Materials from renewable resources: new properties and functions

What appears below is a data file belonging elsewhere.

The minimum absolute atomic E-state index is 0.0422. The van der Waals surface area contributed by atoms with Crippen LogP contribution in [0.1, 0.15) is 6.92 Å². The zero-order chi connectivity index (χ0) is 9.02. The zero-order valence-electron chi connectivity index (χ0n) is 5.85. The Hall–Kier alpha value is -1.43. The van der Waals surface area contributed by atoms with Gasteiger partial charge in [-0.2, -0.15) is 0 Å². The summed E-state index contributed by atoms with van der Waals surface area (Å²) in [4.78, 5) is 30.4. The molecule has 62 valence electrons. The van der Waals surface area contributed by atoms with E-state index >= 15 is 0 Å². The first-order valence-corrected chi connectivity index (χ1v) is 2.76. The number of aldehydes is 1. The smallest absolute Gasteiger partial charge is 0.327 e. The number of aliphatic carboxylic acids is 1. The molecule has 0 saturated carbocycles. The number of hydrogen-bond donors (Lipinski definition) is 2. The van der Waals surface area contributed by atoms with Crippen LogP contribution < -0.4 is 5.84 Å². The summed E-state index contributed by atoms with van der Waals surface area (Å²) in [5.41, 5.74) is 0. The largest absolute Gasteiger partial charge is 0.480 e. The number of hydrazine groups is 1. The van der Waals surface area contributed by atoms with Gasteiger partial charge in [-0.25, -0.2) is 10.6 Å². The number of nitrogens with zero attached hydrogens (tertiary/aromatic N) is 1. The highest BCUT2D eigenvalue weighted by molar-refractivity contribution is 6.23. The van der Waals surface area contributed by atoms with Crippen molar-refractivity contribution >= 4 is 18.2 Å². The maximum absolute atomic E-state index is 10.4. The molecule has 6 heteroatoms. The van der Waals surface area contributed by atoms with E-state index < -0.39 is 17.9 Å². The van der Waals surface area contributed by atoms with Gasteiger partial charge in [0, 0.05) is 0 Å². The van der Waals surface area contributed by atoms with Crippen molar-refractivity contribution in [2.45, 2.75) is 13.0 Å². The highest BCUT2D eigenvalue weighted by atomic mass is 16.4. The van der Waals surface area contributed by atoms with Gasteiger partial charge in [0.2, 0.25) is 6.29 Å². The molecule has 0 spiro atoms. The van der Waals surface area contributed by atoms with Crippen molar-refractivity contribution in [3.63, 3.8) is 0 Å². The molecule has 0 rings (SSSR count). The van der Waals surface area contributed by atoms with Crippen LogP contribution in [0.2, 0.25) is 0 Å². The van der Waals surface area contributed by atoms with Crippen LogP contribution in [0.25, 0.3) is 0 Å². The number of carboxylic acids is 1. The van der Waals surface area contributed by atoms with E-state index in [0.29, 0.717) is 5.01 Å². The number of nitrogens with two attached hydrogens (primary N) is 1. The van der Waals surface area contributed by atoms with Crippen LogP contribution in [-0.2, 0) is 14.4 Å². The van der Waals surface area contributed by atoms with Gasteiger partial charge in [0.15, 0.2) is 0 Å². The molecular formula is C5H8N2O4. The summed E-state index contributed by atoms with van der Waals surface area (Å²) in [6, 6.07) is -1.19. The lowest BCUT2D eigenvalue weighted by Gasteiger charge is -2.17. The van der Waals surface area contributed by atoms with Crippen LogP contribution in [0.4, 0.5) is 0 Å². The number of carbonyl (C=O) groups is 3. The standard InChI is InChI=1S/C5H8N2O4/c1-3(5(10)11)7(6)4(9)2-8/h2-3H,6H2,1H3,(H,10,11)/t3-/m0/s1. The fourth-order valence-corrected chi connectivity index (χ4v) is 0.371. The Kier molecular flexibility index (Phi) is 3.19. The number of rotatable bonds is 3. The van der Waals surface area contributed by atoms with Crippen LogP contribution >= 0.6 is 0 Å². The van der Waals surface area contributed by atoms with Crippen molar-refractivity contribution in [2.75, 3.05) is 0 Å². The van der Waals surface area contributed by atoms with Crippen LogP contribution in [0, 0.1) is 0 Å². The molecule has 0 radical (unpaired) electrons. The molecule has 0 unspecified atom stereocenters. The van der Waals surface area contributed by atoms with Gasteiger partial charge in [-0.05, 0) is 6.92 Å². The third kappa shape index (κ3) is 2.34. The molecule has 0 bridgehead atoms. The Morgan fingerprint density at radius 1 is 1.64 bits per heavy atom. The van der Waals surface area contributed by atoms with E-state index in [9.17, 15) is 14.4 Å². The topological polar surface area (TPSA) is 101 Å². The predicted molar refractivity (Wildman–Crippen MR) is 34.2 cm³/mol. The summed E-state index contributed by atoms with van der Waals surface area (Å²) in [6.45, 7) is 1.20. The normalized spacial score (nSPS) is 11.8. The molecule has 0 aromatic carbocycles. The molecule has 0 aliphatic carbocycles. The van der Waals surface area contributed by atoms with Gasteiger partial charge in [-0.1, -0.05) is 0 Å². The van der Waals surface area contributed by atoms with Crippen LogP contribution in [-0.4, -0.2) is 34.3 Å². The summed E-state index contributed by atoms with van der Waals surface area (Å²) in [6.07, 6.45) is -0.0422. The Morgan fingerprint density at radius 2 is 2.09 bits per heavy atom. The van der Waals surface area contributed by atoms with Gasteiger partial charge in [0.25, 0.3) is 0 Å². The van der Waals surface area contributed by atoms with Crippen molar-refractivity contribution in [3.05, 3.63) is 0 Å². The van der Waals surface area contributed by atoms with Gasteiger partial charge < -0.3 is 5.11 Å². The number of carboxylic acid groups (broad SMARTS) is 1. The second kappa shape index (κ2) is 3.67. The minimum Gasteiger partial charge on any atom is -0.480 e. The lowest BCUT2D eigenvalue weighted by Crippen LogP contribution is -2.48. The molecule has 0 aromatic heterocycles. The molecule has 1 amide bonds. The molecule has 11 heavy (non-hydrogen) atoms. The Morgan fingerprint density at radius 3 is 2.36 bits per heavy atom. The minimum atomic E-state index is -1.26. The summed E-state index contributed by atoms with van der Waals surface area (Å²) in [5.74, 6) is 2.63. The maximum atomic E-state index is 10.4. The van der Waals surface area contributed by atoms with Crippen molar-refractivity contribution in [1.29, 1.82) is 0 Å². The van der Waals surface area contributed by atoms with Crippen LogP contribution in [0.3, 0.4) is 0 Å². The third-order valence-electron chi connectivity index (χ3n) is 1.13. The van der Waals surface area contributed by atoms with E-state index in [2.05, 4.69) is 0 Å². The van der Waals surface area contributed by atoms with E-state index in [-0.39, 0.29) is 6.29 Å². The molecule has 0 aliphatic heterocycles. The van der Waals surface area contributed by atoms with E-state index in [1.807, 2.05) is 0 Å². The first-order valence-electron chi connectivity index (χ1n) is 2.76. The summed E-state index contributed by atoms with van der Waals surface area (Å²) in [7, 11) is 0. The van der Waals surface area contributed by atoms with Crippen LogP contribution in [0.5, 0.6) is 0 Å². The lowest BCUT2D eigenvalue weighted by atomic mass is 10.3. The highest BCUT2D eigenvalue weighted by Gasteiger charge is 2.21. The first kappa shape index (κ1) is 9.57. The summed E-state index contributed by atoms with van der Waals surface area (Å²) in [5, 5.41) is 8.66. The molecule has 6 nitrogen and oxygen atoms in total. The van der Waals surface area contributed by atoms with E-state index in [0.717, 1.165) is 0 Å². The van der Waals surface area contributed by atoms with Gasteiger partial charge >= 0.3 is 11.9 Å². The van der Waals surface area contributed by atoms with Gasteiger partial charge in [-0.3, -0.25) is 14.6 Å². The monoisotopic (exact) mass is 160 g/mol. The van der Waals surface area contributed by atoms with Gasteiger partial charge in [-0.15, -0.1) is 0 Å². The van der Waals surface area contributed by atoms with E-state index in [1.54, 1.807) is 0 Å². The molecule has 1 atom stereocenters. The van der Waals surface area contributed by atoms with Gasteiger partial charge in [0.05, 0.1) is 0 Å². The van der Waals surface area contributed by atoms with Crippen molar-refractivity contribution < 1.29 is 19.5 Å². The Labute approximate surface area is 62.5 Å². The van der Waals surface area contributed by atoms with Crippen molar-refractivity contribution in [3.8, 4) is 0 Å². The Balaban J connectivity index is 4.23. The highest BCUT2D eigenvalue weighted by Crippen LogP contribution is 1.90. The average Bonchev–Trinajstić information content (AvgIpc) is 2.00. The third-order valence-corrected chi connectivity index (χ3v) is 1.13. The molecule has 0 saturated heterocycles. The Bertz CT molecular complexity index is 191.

Abstract: Sustainable production requires increasing use of raw materials from renewable sources, processed under mild conditions with minimal effluent production. These requirements are satisfied by using materials derived from biomass, in synergy with food and energy production. The possibilities of biomass are continuously enlarged by new findings, as in the intrinsic nanocomposite properties of natural rubber and the amphiphile behavior of cellulose that translated into new functional materials, including high-performance, flexible and conductive non-metallic materials. Other findings are allowing a better understanding of electrostatic phenomena that play a positive role in electrostatic adhesion and cohesion of nanocomposites made from biomass products. Moreover, this should allow the development of safe electrostatic separation techniques, suitable for the fractionation of crude mixtures of biomass residues. A current study on rubber electrostatics is showing its capabilities as a transducer of mechanical energy while providing clues to understand the performance of the dielectric elastomers used in robotic self-sensing actuators.